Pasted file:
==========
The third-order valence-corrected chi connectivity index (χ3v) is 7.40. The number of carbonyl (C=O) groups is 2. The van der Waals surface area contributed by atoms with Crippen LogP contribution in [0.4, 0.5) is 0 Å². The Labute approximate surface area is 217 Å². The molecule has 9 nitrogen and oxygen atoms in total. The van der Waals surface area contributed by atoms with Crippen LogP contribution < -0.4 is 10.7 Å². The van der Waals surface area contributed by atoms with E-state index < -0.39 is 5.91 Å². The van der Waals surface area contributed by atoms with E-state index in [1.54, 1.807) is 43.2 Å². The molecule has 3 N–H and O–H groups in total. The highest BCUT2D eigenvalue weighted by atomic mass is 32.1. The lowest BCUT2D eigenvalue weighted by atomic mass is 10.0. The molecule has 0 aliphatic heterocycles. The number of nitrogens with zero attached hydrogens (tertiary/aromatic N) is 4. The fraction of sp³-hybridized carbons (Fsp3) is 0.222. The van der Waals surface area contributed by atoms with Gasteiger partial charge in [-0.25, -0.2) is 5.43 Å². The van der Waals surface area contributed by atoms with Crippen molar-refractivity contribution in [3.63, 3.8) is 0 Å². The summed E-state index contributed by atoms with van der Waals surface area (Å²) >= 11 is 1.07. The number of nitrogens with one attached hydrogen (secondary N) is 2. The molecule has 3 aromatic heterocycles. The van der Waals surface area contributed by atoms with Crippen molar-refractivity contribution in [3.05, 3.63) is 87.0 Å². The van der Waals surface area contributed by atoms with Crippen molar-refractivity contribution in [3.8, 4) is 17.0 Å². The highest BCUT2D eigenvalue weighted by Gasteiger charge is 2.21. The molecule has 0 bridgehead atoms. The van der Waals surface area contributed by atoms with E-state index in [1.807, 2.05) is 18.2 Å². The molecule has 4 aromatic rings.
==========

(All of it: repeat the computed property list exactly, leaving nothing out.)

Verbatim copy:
The third-order valence-corrected chi connectivity index (χ3v) is 7.40. The number of carbonyl (C=O) groups is 2. The van der Waals surface area contributed by atoms with Crippen LogP contribution in [0.4, 0.5) is 0 Å². The Labute approximate surface area is 217 Å². The molecule has 9 nitrogen and oxygen atoms in total. The van der Waals surface area contributed by atoms with Crippen LogP contribution < -0.4 is 10.7 Å². The van der Waals surface area contributed by atoms with E-state index < -0.39 is 5.91 Å². The van der Waals surface area contributed by atoms with E-state index in [1.54, 1.807) is 43.2 Å². The molecule has 3 N–H and O–H groups in total. The highest BCUT2D eigenvalue weighted by atomic mass is 32.1. The lowest BCUT2D eigenvalue weighted by atomic mass is 10.0. The molecule has 0 aliphatic heterocycles. The number of nitrogens with zero attached hydrogens (tertiary/aromatic N) is 4. The fraction of sp³-hybridized carbons (Fsp3) is 0.222. The van der Waals surface area contributed by atoms with Gasteiger partial charge in [-0.25, -0.2) is 5.43 Å². The van der Waals surface area contributed by atoms with Crippen molar-refractivity contribution in [3.63, 3.8) is 0 Å². The summed E-state index contributed by atoms with van der Waals surface area (Å²) >= 11 is 1.07. The number of nitrogens with one attached hydrogen (secondary N) is 2. The molecule has 3 aromatic heterocycles. The van der Waals surface area contributed by atoms with Crippen molar-refractivity contribution in [3.05, 3.63) is 87.0 Å². The van der Waals surface area contributed by atoms with Crippen molar-refractivity contribution in [3.8, 4) is 17.0 Å². The highest BCUT2D eigenvalue weighted by Gasteiger charge is 2.21. The molecule has 0 bridgehead atoms. The van der Waals surface area contributed by atoms with E-state index in [1.807, 2.05) is 18.2 Å². The molecule has 4 aromatic rings.